Pompallier Catholic Collegeâ€™s Board of Trustees last month fired the popular science teacher because he supported students who protested the principal Richard Stanton's column against marriage equality, in a school newsletter.
Among the five reasons heâ€™s since been given are contribution to a Facebook page against the column, organising student opposition and speaking to the media about the situation.
Studdart is fighting the decision with the support of secondary teachersâ€™ union the PPTA. Heâ€™s still struggling to get his head around the fact that he, in 2012, has been dismissed for expressing a personal opinion.
â€śI find it hard to believe that weâ€™re actually engaged in this battle now,â€ť he says. â€śIt seems madness.â€ť
He tried to engage with the principal, he says, offering to bring in an external mediator right up until the Board meeting where he was sacked. Heâ€™d hoped Stanton could be enlightened.
â€śI think sometimes as the principal of a school you become quite insular and wrapped up in your opinion. I think itâ€™s important to realise the rest of the world out there has different opinions and theyâ€™re changing,â€ť Studdart explains.
It wasnâ€™t a conscious decision, to support the students, but something he explains simply happened naturally. He says the schoolâ€™s own doctrine encourages pupils to think for themselves and be constructive in their debate and opinions. â€śHow can we tell them that theyâ€™re not allowed to hold a contrary opinion and try and shut that opinion down? As a teacher, surely your primary responsibility is to encourage your students to think for themselves.â€ť
On the feedback
â€śThe gay community has been incredibly supportive and incredibly inclusive. And itâ€™s really nice to have that support. I really appreciate it.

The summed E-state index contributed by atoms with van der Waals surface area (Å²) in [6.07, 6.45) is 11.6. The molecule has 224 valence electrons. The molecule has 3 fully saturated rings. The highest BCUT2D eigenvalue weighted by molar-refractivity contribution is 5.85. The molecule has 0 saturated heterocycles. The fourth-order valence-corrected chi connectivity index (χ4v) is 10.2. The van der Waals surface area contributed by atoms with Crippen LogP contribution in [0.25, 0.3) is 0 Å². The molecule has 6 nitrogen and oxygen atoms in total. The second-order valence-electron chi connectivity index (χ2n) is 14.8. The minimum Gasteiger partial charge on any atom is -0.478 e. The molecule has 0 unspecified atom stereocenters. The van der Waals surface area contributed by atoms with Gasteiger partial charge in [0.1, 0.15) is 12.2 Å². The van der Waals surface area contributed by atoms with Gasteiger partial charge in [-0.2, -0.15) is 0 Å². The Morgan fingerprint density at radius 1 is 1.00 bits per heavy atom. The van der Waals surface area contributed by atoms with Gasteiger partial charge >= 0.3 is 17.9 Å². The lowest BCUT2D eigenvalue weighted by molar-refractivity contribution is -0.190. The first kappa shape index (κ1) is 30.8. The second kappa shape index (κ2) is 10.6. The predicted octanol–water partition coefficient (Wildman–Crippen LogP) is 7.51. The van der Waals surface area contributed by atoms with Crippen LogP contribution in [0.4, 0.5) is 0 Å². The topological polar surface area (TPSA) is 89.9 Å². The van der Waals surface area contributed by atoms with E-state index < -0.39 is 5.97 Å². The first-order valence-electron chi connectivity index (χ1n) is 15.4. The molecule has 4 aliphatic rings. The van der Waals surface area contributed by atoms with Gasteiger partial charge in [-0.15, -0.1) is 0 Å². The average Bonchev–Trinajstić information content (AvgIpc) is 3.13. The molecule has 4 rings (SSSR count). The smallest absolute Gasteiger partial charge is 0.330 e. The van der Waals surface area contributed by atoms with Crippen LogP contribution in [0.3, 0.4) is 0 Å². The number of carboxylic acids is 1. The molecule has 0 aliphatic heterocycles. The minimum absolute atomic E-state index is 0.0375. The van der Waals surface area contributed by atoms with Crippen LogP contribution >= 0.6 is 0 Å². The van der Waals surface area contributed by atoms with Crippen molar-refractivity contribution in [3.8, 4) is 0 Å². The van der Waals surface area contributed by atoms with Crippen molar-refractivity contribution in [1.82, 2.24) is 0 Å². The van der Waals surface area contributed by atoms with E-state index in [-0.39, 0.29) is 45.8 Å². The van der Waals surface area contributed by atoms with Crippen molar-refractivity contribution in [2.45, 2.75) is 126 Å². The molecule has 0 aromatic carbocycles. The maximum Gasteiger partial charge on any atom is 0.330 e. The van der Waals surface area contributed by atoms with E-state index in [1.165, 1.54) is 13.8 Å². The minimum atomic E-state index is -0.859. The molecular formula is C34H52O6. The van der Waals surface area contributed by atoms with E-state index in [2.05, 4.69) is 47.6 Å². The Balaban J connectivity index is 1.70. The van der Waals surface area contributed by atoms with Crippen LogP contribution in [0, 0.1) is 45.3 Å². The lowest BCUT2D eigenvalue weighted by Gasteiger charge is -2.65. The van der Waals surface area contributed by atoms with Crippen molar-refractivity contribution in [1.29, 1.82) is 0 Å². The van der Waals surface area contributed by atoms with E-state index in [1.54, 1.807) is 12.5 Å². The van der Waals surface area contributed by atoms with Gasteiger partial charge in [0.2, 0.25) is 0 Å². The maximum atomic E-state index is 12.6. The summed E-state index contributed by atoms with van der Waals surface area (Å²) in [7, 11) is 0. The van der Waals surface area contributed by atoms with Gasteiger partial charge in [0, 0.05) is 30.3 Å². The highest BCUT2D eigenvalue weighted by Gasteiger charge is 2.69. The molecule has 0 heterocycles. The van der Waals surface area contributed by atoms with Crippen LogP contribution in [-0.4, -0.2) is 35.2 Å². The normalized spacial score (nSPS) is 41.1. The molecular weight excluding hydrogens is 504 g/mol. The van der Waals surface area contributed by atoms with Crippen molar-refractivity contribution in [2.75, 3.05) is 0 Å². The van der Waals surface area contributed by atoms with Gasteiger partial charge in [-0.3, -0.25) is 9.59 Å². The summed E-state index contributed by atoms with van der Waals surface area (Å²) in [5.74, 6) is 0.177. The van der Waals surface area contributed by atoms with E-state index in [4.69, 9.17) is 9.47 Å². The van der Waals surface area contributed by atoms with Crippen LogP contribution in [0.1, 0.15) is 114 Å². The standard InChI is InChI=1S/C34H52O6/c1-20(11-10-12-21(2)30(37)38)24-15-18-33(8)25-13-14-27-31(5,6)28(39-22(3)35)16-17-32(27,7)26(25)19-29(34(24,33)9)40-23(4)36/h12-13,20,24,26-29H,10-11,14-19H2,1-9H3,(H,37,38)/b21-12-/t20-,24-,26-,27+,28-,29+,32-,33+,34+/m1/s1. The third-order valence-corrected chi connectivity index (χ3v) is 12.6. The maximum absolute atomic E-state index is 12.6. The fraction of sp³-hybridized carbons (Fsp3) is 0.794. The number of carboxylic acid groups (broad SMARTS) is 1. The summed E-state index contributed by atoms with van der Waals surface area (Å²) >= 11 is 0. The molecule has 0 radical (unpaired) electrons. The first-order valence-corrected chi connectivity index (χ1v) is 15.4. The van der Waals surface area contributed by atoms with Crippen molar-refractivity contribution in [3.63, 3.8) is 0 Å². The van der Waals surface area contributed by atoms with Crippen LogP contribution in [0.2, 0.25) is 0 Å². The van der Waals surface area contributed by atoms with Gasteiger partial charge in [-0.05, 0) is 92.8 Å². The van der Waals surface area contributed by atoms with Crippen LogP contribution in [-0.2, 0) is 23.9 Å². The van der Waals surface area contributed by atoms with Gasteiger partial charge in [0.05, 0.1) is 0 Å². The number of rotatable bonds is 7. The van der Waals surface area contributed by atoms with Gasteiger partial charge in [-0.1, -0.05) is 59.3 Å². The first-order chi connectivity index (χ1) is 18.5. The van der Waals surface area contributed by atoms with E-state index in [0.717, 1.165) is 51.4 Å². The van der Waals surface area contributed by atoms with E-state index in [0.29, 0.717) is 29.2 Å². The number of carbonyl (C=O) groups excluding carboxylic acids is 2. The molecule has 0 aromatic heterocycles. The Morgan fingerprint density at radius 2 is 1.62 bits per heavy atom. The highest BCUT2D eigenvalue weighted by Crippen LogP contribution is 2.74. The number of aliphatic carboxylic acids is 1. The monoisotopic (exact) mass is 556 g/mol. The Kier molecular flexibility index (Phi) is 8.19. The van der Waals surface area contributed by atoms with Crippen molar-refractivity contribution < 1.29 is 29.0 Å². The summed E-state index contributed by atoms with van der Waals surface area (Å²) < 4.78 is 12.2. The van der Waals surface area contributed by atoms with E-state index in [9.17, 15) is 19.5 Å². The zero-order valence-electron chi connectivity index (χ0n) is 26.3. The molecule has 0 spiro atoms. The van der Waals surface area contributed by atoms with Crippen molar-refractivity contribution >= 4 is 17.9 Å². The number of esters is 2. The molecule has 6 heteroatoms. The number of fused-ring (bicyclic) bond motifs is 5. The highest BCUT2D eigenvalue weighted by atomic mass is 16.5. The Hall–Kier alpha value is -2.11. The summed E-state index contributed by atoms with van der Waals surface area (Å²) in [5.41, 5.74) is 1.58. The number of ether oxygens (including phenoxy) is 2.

â€śI mean obviously I feel really upset that Iâ€™ve lost my job, but I couldnâ€™t have done anything else quite honestly. And every time I get another message it really confirms what I did was the right thing to do.â€ť
When asked about the impact on gay students at the school, and whether itâ€™s a safe environment for them, he is clearly extremely concerned. Not so much about prejudice within the student body, who he says are mostly â€śreally well-balanced and outstanding men and womenâ€ť, but about the message the school is sending.
â€śFar more of a concern to me is a culture which would endorse that sort of prejudice, and that really worries me. Itâ€™s a shocking message, I think, that the school is sending to the community and to the children. And I think the reaction of parents in terms of withdrawing their kids from the school and looking for other schools certainly endorses that.â€ť
The upshot is heâ€™s had several messages from gay students at Pompallier, thanking him for his stance, saying they didnâ€™t realise how much support they had in the school. â€śAnd I think thatâ€™s important. This is not an issue with other students,â€ť he says.
Messages have come from young people outside the school too, one which brought both he and his wife to tears. It was a thank you from a young man who went through the Catholic education system and had an awful time.
Where to from here?
â€śBut hey, thatâ€™s life, Iâ€™ll deal with that next year and see what we can do. But in the meantime I have by no means give up yet. I certainly will not be giving up without a fight.â€ť
In fact he is absolutely confident he can win. â€śIâ€™d be very upset if I didnâ€™t,â€ť he says.
â€śBut we are fighting, I suppose, the Catholic Church here and thatâ€™s a fairly large organisation to take on,â€ť he laughs wryly.
â€śBut surely free speech is something weâ€™re all entitled to - including students and their parents.â€ť